Use of web cams
16% of internet users have viewed a remote person or place using a web cam
One out of six American adult internet users (16%) have gone online to view another person or a place via a web cam. That translates into roughly 21 million people who have viewed material on web cams. And on any given day, about two million internet users are checking out remote places or people by using webcams.
These findings about web cam watching come from a nationwide phone survey of 1,450 internet users by the Pew Internet & American Life Project conducted between February 21 and March 21 this year. The survey has a margin of error of plus or minus three points.
This is the first time the Project asked about use of web cams in its surveys, so it is not possible to analyze the level of growth these figures represent. However, it is likely that use of web cams has grown in recent years for several reasons: Web cams are relatively cheap – a decent cam unit can be purchased for under $30 – and easy to set up. The spread of broadband makes it ever easier to display and access images from web cams on computers. Indeed, 19% of those with broadband at home have checked out web cam images, compared to 13% of those who have dial-up at home.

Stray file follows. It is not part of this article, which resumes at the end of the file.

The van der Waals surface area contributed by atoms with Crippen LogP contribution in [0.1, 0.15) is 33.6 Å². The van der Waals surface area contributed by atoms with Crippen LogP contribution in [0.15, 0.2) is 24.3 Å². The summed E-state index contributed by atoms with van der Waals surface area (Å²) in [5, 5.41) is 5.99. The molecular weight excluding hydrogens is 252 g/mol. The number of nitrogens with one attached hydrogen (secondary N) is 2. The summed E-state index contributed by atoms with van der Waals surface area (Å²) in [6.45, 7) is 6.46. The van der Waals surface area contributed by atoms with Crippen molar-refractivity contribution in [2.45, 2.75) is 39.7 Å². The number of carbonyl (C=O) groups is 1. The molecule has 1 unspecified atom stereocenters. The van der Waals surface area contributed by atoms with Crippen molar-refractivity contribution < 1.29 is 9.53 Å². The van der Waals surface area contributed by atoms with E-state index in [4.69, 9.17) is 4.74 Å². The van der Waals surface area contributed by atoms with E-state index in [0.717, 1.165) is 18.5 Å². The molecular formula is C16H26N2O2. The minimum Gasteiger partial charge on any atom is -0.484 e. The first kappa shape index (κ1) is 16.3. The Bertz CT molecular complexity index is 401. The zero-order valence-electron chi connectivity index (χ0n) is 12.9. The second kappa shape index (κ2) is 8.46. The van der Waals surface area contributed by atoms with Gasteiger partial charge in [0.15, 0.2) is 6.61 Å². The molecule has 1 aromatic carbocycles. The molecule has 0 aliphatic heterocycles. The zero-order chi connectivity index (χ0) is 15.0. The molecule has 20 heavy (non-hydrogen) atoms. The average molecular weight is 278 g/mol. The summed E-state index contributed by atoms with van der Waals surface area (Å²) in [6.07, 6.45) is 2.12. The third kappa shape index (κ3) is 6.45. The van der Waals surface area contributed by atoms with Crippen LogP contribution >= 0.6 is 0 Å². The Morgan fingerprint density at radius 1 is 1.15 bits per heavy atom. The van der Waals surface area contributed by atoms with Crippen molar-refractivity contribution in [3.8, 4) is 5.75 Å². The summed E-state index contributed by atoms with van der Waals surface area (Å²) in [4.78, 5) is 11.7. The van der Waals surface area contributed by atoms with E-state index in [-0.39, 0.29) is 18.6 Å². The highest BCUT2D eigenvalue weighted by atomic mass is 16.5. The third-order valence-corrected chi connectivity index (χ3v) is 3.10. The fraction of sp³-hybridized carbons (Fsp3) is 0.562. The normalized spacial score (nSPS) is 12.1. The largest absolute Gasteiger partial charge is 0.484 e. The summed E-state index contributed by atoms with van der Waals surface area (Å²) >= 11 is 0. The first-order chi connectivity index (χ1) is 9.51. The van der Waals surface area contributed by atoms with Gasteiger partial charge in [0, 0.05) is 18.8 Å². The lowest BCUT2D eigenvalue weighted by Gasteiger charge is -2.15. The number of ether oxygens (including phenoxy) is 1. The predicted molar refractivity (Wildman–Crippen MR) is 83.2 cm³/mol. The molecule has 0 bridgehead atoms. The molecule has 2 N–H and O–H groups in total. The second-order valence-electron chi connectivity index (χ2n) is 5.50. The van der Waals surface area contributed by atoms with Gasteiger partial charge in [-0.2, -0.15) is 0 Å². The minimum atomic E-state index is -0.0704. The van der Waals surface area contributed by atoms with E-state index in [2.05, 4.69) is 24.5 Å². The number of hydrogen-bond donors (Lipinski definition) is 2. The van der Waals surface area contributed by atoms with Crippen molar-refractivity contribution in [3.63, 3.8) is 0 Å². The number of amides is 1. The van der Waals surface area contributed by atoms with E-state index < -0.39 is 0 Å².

Moreover, there are growing numbers of ways that people and organizations use web cams. Web cams allow users to capture digital video and immediately transmit it over the internet. They can be used for video chats and conferencing. They have been used in reality TV shows, to view remote and environmentally important locales, to increase surveillance of city streets and factories, to allow home buyers to view construction progress, to permit commuters to check out traffic hotspots, and in communications between U.S. military personnel in Iraq and their families. Webcams have also been used in collaborative contexts—connecting doctors, students, musicians and archaeologists across the globe—and in monitoring political candidates’ events.
The use of web cams appeals to all kinds of internet users. Online men are more likely than online women to have viewed images from web cams: 19% of men with internet access have done so, compared to 13% of wired women. Another way to describe the gender gap is to say that 60% of those who have viewed web cam material are men.
However, there are no noteworthy differences in the use of web cams in other demographic categories: minorities who use the internet are just as likely as whites to have viewed web cam images; internet users in their 50s and those in their 20s watch web cams in equal proportion; those online with graduate degrees and those with high school educations are equally interested in web cam viewing; those who live in relatively well-off households are as likely as those who live in homes with less income to have looked at web cam images; and non-parents are as likely as parents to have viewed web cam material.
The Pew Internet & American Life Project is a non-profit initiative of the Pew Research Center, funded by The Pew Charitable Trusts to explore the impact of the internet on children, families, communities, health care, schools, the work place, and civic/political life. The Project is non-partisan and does not advocate for any policy outcomes. For more information, please visit our website: http://www.pewinternet.org/.